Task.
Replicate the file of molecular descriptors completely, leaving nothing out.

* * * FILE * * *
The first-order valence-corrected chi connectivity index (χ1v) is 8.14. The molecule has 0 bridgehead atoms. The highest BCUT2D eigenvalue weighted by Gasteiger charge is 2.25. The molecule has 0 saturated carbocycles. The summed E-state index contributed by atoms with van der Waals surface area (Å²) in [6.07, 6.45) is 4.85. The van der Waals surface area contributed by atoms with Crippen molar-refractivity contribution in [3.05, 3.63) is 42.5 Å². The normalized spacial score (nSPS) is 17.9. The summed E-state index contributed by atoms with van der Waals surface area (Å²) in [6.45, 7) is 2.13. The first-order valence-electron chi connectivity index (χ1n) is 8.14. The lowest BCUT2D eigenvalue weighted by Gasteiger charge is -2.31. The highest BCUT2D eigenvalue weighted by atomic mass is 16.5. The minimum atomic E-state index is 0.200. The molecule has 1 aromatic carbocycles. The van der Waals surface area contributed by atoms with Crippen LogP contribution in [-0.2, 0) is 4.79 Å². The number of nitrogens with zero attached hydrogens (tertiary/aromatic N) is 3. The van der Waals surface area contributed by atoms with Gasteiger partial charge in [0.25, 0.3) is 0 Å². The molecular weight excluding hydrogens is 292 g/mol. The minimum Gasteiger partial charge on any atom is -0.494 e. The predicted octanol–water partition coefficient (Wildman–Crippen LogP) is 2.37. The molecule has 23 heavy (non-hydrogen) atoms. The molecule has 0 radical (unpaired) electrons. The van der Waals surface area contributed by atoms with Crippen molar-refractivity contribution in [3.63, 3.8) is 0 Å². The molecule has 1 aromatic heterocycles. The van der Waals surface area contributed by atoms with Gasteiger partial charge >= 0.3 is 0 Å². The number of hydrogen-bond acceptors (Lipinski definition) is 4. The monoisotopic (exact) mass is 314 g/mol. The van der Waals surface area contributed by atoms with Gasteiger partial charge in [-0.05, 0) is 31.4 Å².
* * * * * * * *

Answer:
The first-order valence-corrected chi connectivity index (χ1v) is 8.14. The molecule has 0 bridgehead atoms. The highest BCUT2D eigenvalue weighted by Gasteiger charge is 2.25. The molecule has 0 saturated carbocycles. The summed E-state index contributed by atoms with van der Waals surface area (Å²) in [6.07, 6.45) is 4.85. The van der Waals surface area contributed by atoms with Crippen molar-refractivity contribution in [3.05, 3.63) is 42.5 Å². The normalized spacial score (nSPS) is 17.9. The summed E-state index contributed by atoms with van der Waals surface area (Å²) in [6.45, 7) is 2.13. The first-order valence-electron chi connectivity index (χ1n) is 8.14. The lowest BCUT2D eigenvalue weighted by Gasteiger charge is -2.31. The highest BCUT2D eigenvalue weighted by atomic mass is 16.5. The minimum atomic E-state index is 0.200. The molecule has 1 aromatic carbocycles. The van der Waals surface area contributed by atoms with Crippen LogP contribution in [-0.2, 0) is 4.79 Å². The number of nitrogens with zero attached hydrogens (tertiary/aromatic N) is 3. The van der Waals surface area contributed by atoms with Gasteiger partial charge in [0.25, 0.3) is 0 Å². The molecular weight excluding hydrogens is 292 g/mol. The minimum Gasteiger partial charge on any atom is -0.494 e. The predicted octanol–water partition coefficient (Wildman–Crippen LogP) is 2.37. The molecule has 23 heavy (non-hydrogen) atoms. The molecule has 0 radical (unpaired) electrons. The van der Waals surface area contributed by atoms with Crippen molar-refractivity contribution in [3.63, 3.8) is 0 Å². The molecule has 1 aromatic heterocycles. The van der Waals surface area contributed by atoms with Gasteiger partial charge >= 0.3 is 0 Å². The number of hydrogen-bond acceptors (Lipinski definition) is 4. The monoisotopic (exact) mass is 314 g/mol. The van der Waals surface area contributed by atoms with Gasteiger partial charge in [-0.05, 0) is 31.4 Å².